Students participate in women’s leadership program

Two Lycoming College political science students recently participated in the National Education for Women’s Leadership Pennsylvania program at Chatham University in Pittsburgh.

Students Rebecca Sellers, a junior from Wrightsville, and Elizabeth Vollman, a senior from Trout Run, went through an intensive, week-long, residential leadership and public policy institute designed to educate and empower young women for future political participation and leadership. Each year, approximately 35 students from colleges and universities across Pennsylvania are selected to attend.

The program addresses the under-representation of women in the political arena by focusing on the role of women in politics and policy making in Pennsylvania. During the course of the course of the week, the students toured the state Capitol and were joined by congresswomen, state representatives, councilwomen and policy leaders to discuss the importance of women in governing bodies.

“As a political science major, I know the statistics and outcomes of women being involved with political decisions,” Sellers said. “However, I don’t think I ever completely grasped the concept because it was only something I read about. Another aspect I really enjoyed was the social action projects. We were all split up into groups and were assigned an organization that was either pro or con to Marcellus Shale drilling. Each group formed their argument and then presented it to the ‘city council.’ It was very much like something we would do at Lycoming. So not only did we learn a lot, but we were able to put it into practice right away.”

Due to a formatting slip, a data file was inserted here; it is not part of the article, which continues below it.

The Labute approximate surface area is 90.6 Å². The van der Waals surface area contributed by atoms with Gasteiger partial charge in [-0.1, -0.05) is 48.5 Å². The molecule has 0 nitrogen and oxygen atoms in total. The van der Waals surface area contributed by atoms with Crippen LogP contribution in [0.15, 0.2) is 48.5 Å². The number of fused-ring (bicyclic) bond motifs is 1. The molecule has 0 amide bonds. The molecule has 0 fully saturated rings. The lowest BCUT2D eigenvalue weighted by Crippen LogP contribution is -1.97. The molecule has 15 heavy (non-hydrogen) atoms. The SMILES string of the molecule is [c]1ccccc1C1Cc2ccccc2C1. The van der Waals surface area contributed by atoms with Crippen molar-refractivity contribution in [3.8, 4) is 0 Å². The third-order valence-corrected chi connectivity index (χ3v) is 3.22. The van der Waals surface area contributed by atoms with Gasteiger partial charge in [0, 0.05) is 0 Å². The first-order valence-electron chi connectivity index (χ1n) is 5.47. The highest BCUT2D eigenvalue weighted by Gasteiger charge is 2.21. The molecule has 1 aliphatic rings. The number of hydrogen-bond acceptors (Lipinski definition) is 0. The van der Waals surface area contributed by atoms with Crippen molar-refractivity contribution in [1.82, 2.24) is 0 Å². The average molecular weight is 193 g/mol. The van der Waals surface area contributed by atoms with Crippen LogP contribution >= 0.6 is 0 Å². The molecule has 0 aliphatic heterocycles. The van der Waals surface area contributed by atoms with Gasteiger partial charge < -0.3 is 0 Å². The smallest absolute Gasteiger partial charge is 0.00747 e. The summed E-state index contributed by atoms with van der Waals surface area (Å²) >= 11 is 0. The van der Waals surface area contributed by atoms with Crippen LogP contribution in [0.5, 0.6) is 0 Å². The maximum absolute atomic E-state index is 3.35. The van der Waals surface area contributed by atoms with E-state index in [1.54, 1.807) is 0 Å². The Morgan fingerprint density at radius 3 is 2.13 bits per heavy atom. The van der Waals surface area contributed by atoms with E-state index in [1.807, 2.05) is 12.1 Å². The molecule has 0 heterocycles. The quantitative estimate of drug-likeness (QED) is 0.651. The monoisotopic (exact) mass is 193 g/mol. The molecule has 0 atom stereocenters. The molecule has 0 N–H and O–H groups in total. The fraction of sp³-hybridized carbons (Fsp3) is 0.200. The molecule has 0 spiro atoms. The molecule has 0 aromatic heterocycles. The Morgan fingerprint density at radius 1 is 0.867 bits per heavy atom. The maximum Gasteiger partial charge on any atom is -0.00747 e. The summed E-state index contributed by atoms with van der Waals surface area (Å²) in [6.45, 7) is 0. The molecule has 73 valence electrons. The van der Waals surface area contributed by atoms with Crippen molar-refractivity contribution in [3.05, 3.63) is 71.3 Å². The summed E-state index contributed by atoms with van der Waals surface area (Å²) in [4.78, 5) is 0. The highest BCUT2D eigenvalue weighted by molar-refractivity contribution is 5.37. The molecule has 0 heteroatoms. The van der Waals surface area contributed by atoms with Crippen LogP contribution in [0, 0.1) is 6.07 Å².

This is the first year Lycoming students have participated in the program, said Caroline Payne, Ph.D., assistant professor of political science. The trip was funded by a Curriculum Enrichment Grant provided by the college.